Brandon Fincke and Ethan Nash rented a home from us in Titusville, Florida from late 2015 through late 2016.
Shortly after moving in, a notice from the city was received for a code violation. The city indicated that the grass/lawn was not being kept up. This was remedied after the notice was received.
Initially, the lease was written for Brandon Fincke and Kaylie Benedict. Both resided together until February 2016 until a domestic violence charge was brought against Brandon Fincke. At that point, Florida law requires that one of the parties move out and have a ‘no contact’ order with one another. Because Kaylie Benedict was unable to afford the rent on her own, she voluntarily moved out and left the house to Brandon Fincke.
Shortly after, Brandon requested that a friend move in with him – Ethan Nash. They filled out the application process and we approved them for tenancy. However, we have a very high belief that Ethan J Nash moved in before the application was completed and approved.
The tenants failed to move water services over to their name during the entire tenancy, so they were reimbursing us monthly. However, there was significant water usage on a monthly basis (7,000 – 8,000 gallons a month). We questioned Brandon and Ethan and they would never reply with a reason.
As a positive note, the rent was always paid on time. There were no issues with collecting rent.
However, upon the time of the lease termination, we provided 45 days notice to both Brandon and Ethan asking if they intended to renew. Ethan Nash did respond and let us know he planned to move out, but many attempts to ask Brandon failed – even by certified mail.
They vacated the house a few days after the lease expired on November 12, 2016 with no notice. Because of this, they were charged for one additional month of rent per our lease that stipulates a 30 day notice must be given as a minimum.
Our contractor visited the house and provided a list of damages and repairs that were needed to restore the house back to move-in ready condition. Below are the photos taken of the rooms although most of the damages cannot be seen in the pictures.
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Here is a list of repairs that needed to be made:
- Pet damage to the carpeting in the two bedrooms. Therefore, new flooring was required in two bedrooms
- Over-powering dog smell throughout the house
- Baseboard in two bedrooms were damaged and required replacement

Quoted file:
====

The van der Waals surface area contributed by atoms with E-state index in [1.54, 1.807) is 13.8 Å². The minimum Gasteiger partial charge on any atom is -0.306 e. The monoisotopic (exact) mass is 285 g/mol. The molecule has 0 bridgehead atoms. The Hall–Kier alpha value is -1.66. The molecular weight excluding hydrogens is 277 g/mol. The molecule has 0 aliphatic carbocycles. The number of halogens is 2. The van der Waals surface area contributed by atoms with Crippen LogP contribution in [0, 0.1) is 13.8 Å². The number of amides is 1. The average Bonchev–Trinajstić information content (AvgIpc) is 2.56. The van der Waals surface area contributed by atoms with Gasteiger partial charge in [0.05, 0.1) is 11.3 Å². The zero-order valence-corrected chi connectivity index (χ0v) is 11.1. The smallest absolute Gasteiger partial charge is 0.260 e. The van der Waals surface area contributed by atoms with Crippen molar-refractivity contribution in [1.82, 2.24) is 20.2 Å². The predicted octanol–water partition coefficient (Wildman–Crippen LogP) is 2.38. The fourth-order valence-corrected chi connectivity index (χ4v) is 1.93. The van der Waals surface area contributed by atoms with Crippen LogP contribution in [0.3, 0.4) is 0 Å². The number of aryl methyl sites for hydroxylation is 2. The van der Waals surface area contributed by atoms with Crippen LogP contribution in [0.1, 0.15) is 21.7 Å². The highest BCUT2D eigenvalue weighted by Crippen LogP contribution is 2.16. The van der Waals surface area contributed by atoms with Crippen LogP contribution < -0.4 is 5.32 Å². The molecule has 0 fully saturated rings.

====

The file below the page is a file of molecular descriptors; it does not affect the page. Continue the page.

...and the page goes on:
- Three interior doors required replacement due to holes in the doors
- Master bedroom was painted a very dark charcoal color without consent or approval
- Several holes in the walls
- Entire house required re-painting
- Tenants placed three locksets on each of the three bedroom doors
- Outside trim required re-painting. Brandon Fincke began painting the trim outside to a very light green color but never finished. Therefore, all of the trim needed re-painted
- Parts of the laminate flooring in the main living area were separated
- Thermostat needed installed (originally agreed with Brandon that he would install it because there were a few days late on rent one month)
Below is a list of materials required to make the home move-in ready:
- Grout, thinset, and 260 floor tiles to remedy the two bedrooms
- New deadbolt for the door (keys were not returned)
- Thermostat and AC filter
- Ten gallons of interior wall paint
- One gallon exterior paint
- Two gallons interior primer
- Two gallons of semi-gloss paint for trim, baseboard, and doors
- Three interior 32″ doors
- Three new door knobs for the bedrooms
- 120 feet of new baseboard
The total cost of materials was $810.43.
Two water bills were left for us to pay which totaled $128.38.
The total cost of labor was $1,750 making a complete total of $2,688.81 in costs.
The security deposit on file was attributed to one additional month of rent since a notice was not given upon move-out.
We would not recommend renting to Brandon T Fincke or Ethan J Nash based on the following:
- Brandon Fincke had very poor communication and would not respond to messages
- Very high water consumption for two single adults
- Large cost of damages that were left for us to pay out of pocket.